Saturday, November 21, 2009

My first braise

I mentioned on here that we'd be attempting a lamb braise--lamb provencal--in our new dutch oven. And we did!

We invited Deana and Brian over for dinner, and against the wisdom that says don't try a brand new recipe when you're having people over for dinner, I tried the lamb for them anyway. And--praises be--it worked.

I got home from campus at 4pm on Tuesday and right away started prepping for the recipe--chopping onions, measuring spices, dredging the lamb in flour for browning. I first browned the lamb in the dutch oven--a smoky affair with the extra flour burning in the oil--and then set the lamb aside while I cooked the onions, tomatoes and spices in the dutch oven, adding chicken stock and white wine to create the braising liquid. For those that don't know--and I didn't--to braise meat means to cook it very slowly (about 3 hours) in a stock or liquid of some kind. This makes the meat tender and very flavorful. I learned about this technique from a meatseller at the farmer's market and then followed up on it by searching the internet for a recipe. It turns out to be a really easy way to make delicious meat.

After I got the braising liquid ready, I put the lamb on top and...was almost ready to start baking. The way I cook is usually to have my laptop on the kitchen counter with me so that I can scroll through each step. This is probably not a wise choice, given the likelihood that I will spill white wine on it or get lamb tendons in between the keys, as well as the fact that you can only see so many steps at a time before you need to scroll again (thereby getting the keypad a little, mmm, grimy shall we say?). So this night, I was also using the computer and at this step I was ready to put the lamb in the oven and I realize, CRAP! I don't have parchment paper. What is parchment paper? Apparently it's supposed to go over the lamb while it bakes (but under the lid of the dutch oven). In a rush, I ask (or desperately cry out) for Micael to call the market around the corner. They have it! He runs over there while I stare at the lamb--I mean, what else am I going to do? sit down? I'm already behind schedule to get this thing in the oven, and am having a frightening vision of another 10:45 dinner. Micael calls me from the market--the parchment paper has silicone on it--is that ok? I have no idea. What is silicone? Is it something I want in my food? This has been a question that keeps plaguing me as I research cooking materials and especially, the food itself. Trying to find a pure, uncontaminated way to cook. He reads to me from the box that silicone is a naturally occurring, organic substance and that this parchment paper producer seems to have consumer and environmental health in mind. Ok! lets go with it.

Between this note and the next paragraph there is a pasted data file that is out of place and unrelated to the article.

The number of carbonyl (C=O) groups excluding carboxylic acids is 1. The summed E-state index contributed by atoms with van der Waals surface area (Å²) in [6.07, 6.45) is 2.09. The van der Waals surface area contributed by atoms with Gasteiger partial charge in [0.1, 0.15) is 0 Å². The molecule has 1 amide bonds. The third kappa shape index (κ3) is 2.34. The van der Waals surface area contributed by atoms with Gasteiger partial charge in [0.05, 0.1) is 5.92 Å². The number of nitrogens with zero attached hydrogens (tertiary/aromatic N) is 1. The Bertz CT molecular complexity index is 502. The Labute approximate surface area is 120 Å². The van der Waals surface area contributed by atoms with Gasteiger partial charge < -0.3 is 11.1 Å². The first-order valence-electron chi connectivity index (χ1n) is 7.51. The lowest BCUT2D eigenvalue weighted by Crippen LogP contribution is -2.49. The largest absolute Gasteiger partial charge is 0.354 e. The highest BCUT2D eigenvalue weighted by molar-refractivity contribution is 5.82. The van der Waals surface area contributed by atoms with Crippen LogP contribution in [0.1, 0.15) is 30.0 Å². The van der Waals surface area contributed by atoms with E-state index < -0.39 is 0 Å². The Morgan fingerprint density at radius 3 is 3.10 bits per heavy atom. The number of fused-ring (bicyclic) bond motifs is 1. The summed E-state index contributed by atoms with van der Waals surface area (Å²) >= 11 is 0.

He arrives with the parchment paper, we throw it in the pot, trim the edges and into the oven it goes. It now has 2 1/2 hours to cook.
In the meantime we prep the remaining ingredients--olives, parsley and lemon wedges--as well as get the potatoes ready to mash. The apartment starts to smell really good, Deana and Brian show up, and we have a glass of wine while we finish making dinner. The last half hour is crazy. The potatoes are cooking in 3 batches because we don't have a pot big enough for all of them at once, then after they boil they need to sit in a dry pot on the stove to let the moisture evaporate. Then Deana mashes with butter and cream while we chop kale, pull out the lamb, reduce the sauce, add the olives, etc, and try and find room for plates on the completely trashed counter.

At the last minute it all comes together--so quickly that I don't even have time for photos. We sit down, dig in, and it's good, really, really good. I definitely recommend trying this recipe out--or any kind of braise, for that matter. Try lamb shanks, lamb necks, pork chops, oxtail...

Micael puts on my Halloween glasses while he cuts onions. (It doesn't work--he still cries)

Isn't he handsome?

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